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iPhone 15 Pro is unexpectedly the sales champion of spring 2024

iPhone 15 loses market share despite series' overall success

Historically, the "Pro" iPhone models get passed by the lower-end model in the spring — but so far 2024 is very different.

The second full quarter since the release of Apple's iPhone 15 series reveals a significant shift in consumer buying habits, particularly affecting the base iPhone 15 model. The shift in consumer preferences is a key factor in the declining popularity of the base model.

While the current iPhone lineup continues to dominate sales, there's a noticeable decline in the market share held by the base model compared to its predecessors.

Consumer Intelligence Research Partners (CIRP) research highlights that the iPhone 15 base model accounts for only 14% of total iPhone sales this quarter. That figure is a significant decrease from the 19% held by the iPhone 14 base model during the same quarter in 2023.

Despite the base model's decline, the iPhone 15 series continues to be a success, accounting for a significant 68% of total iPhone sales. The higher-end Pro and Pro Max models, in particular, have shown a stable performance, maintaining a steady share of 22% to 23% of total sales.

Bar chart showing the market share of various smartphone models for two periods, 2023-Q3 and 2022-Q4, with percentages listed on each bar.
iPhone model distribution as of March 2024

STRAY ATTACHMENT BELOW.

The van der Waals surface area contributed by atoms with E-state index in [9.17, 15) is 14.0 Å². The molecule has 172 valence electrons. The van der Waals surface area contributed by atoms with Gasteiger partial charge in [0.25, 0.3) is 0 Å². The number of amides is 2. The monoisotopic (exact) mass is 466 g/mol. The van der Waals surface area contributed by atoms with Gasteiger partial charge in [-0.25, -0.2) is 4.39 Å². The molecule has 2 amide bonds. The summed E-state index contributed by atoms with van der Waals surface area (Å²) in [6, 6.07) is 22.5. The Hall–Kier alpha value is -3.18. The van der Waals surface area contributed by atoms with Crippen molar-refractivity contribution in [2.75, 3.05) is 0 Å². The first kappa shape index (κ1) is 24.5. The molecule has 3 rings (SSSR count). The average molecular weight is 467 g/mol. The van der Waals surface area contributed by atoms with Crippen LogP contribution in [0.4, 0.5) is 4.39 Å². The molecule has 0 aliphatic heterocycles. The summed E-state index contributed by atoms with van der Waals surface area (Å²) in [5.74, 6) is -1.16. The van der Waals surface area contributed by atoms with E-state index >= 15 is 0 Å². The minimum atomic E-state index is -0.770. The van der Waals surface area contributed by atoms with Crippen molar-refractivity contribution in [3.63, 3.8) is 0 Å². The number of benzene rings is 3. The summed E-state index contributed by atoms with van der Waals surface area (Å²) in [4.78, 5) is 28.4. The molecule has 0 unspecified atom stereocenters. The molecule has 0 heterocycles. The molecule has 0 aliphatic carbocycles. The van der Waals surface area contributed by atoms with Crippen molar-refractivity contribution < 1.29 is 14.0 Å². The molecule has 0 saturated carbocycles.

Several factors contribute to the base model's declining popularity. The incremental improvements in iPhone technology have become less groundbreaking over the years, making the latest base models less appealing.

Despite new features like the Dynamic Island, a 48MP main camera, and USB-C integration in the iPhone 15 series, these updates — particularly for the base model — aren't seen as big leaps forward.

Additionally, the integration of USB-C in the base iPhone 15 model is limited to USB 2.0 speeds, which doesn't enhance data transfer rates compared to older models that used the Lightning connector.

The overall market response indicates that while the iPhone 15 series has helped Apple maintain robust sales, consumers may be opting for either older iPhone models or investing in the higher-spec Pro models.

While the high-end models still attract those seeking the latest and greatest, the base iPhone 15's lagging sales could be a signal for Apple to reevaluate its approach to the entry-level market segment.

"We also suspect some economic pressure to reduce spending, when possible, and a generational trend toward sustainability and away from always wanting the newest thing," CIRP ponders. "Together these factors put pressure on the newest base model and pumped-up demand for the one- and two-year old alternatives."